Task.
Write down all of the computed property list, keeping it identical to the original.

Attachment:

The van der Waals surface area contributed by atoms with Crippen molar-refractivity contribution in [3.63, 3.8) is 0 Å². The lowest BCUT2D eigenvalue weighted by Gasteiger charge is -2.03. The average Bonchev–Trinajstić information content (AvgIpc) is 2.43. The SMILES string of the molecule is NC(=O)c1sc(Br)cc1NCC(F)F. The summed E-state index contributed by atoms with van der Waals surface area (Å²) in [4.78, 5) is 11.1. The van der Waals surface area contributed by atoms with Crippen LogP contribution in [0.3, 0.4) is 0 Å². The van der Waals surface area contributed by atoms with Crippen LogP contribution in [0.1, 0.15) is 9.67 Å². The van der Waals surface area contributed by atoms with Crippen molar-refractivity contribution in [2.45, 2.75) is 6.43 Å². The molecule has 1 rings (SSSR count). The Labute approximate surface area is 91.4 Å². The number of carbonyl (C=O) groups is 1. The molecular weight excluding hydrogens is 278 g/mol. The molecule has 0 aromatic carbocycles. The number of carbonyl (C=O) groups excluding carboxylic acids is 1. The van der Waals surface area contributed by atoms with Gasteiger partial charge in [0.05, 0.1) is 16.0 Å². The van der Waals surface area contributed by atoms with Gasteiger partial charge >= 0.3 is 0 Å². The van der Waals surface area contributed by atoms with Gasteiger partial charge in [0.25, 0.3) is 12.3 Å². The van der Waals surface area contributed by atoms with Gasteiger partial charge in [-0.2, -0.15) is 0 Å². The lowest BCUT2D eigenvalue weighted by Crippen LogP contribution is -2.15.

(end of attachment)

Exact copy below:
The van der Waals surface area contributed by atoms with Crippen molar-refractivity contribution in [3.63, 3.8) is 0 Å². The lowest BCUT2D eigenvalue weighted by Gasteiger charge is -2.03. The average Bonchev–Trinajstić information content (AvgIpc) is 2.43. The SMILES string of the molecule is NC(=O)c1sc(Br)cc1NCC(F)F. The summed E-state index contributed by atoms with van der Waals surface area (Å²) in [4.78, 5) is 11.1. The van der Waals surface area contributed by atoms with Crippen LogP contribution in [0.3, 0.4) is 0 Å². The van der Waals surface area contributed by atoms with Crippen LogP contribution in [0.1, 0.15) is 9.67 Å². The van der Waals surface area contributed by atoms with Crippen molar-refractivity contribution in [2.45, 2.75) is 6.43 Å². The molecule has 1 rings (SSSR count). The Labute approximate surface area is 91.4 Å². The number of carbonyl (C=O) groups is 1. The molecular weight excluding hydrogens is 278 g/mol. The molecule has 0 aromatic carbocycles. The number of carbonyl (C=O) groups excluding carboxylic acids is 1. The van der Waals surface area contributed by atoms with Gasteiger partial charge in [0.05, 0.1) is 16.0 Å². The van der Waals surface area contributed by atoms with Gasteiger partial charge >= 0.3 is 0 Å². The van der Waals surface area contributed by atoms with Gasteiger partial charge in [0.25, 0.3) is 12.3 Å². The van der Waals surface area contributed by atoms with Gasteiger partial charge in [-0.2, -0.15) is 0 Å². The lowest BCUT2D eigenvalue weighted by Crippen LogP contribution is -2.15.